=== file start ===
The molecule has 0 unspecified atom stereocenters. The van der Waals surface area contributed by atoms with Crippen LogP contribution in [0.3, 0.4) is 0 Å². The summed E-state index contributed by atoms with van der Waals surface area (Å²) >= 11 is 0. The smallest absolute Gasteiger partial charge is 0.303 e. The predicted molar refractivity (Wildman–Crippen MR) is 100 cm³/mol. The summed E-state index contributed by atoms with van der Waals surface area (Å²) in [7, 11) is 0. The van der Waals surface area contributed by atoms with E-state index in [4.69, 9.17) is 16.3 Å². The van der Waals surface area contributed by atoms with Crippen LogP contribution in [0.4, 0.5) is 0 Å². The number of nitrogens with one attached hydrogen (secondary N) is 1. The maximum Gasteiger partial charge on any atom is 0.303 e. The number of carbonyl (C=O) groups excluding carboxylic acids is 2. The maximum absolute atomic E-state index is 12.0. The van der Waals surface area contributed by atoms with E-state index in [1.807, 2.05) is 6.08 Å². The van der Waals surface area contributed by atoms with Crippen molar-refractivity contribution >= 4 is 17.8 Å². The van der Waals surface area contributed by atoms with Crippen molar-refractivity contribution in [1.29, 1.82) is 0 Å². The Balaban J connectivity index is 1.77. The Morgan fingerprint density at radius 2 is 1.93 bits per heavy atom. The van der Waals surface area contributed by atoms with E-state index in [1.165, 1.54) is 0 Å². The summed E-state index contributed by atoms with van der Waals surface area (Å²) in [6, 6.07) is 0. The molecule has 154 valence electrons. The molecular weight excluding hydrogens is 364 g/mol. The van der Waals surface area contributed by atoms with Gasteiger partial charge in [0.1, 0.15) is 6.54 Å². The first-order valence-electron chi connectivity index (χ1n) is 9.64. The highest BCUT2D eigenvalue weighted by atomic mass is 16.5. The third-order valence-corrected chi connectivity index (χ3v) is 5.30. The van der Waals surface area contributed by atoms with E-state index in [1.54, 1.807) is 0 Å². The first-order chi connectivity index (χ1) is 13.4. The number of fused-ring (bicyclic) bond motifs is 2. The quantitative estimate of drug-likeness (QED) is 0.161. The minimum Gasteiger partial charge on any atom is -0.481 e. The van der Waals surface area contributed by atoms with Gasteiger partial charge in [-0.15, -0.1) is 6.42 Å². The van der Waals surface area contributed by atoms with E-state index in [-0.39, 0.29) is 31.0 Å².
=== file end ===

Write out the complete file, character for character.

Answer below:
The molecule has 0 unspecified atom stereocenters. The van der Waals surface area contributed by atoms with Crippen LogP contribution in [0.3, 0.4) is 0 Å². The summed E-state index contributed by atoms with van der Waals surface area (Å²) >= 11 is 0. The smallest absolute Gasteiger partial charge is 0.303 e. The predicted molar refractivity (Wildman–Crippen MR) is 100 cm³/mol. The summed E-state index contributed by atoms with van der Waals surface area (Å²) in [7, 11) is 0. The van der Waals surface area contributed by atoms with E-state index in [4.69, 9.17) is 16.3 Å². The van der Waals surface area contributed by atoms with Crippen LogP contribution in [0.4, 0.5) is 0 Å². The number of nitrogens with one attached hydrogen (secondary N) is 1. The maximum Gasteiger partial charge on any atom is 0.303 e. The number of carbonyl (C=O) groups excluding carboxylic acids is 2. The maximum absolute atomic E-state index is 12.0. The van der Waals surface area contributed by atoms with E-state index in [1.807, 2.05) is 6.08 Å². The van der Waals surface area contributed by atoms with Crippen molar-refractivity contribution >= 4 is 17.8 Å². The van der Waals surface area contributed by atoms with Crippen molar-refractivity contribution in [1.29, 1.82) is 0 Å². The Balaban J connectivity index is 1.77. The Morgan fingerprint density at radius 2 is 1.93 bits per heavy atom. The van der Waals surface area contributed by atoms with E-state index in [1.165, 1.54) is 0 Å². The summed E-state index contributed by atoms with van der Waals surface area (Å²) in [6, 6.07) is 0. The molecule has 154 valence electrons. The molecular weight excluding hydrogens is 364 g/mol. The van der Waals surface area contributed by atoms with Gasteiger partial charge in [0.1, 0.15) is 6.54 Å². The first-order valence-electron chi connectivity index (χ1n) is 9.64. The highest BCUT2D eigenvalue weighted by atomic mass is 16.5. The third-order valence-corrected chi connectivity index (χ3v) is 5.30. The van der Waals surface area contributed by atoms with E-state index in [1.54, 1.807) is 0 Å². The first-order chi connectivity index (χ1) is 13.4. The number of fused-ring (bicyclic) bond motifs is 2. The quantitative estimate of drug-likeness (QED) is 0.161. The minimum Gasteiger partial charge on any atom is -0.481 e. The van der Waals surface area contributed by atoms with Gasteiger partial charge in [-0.15, -0.1) is 6.42 Å². The van der Waals surface area contributed by atoms with E-state index in [-0.39, 0.29) is 31.0 Å².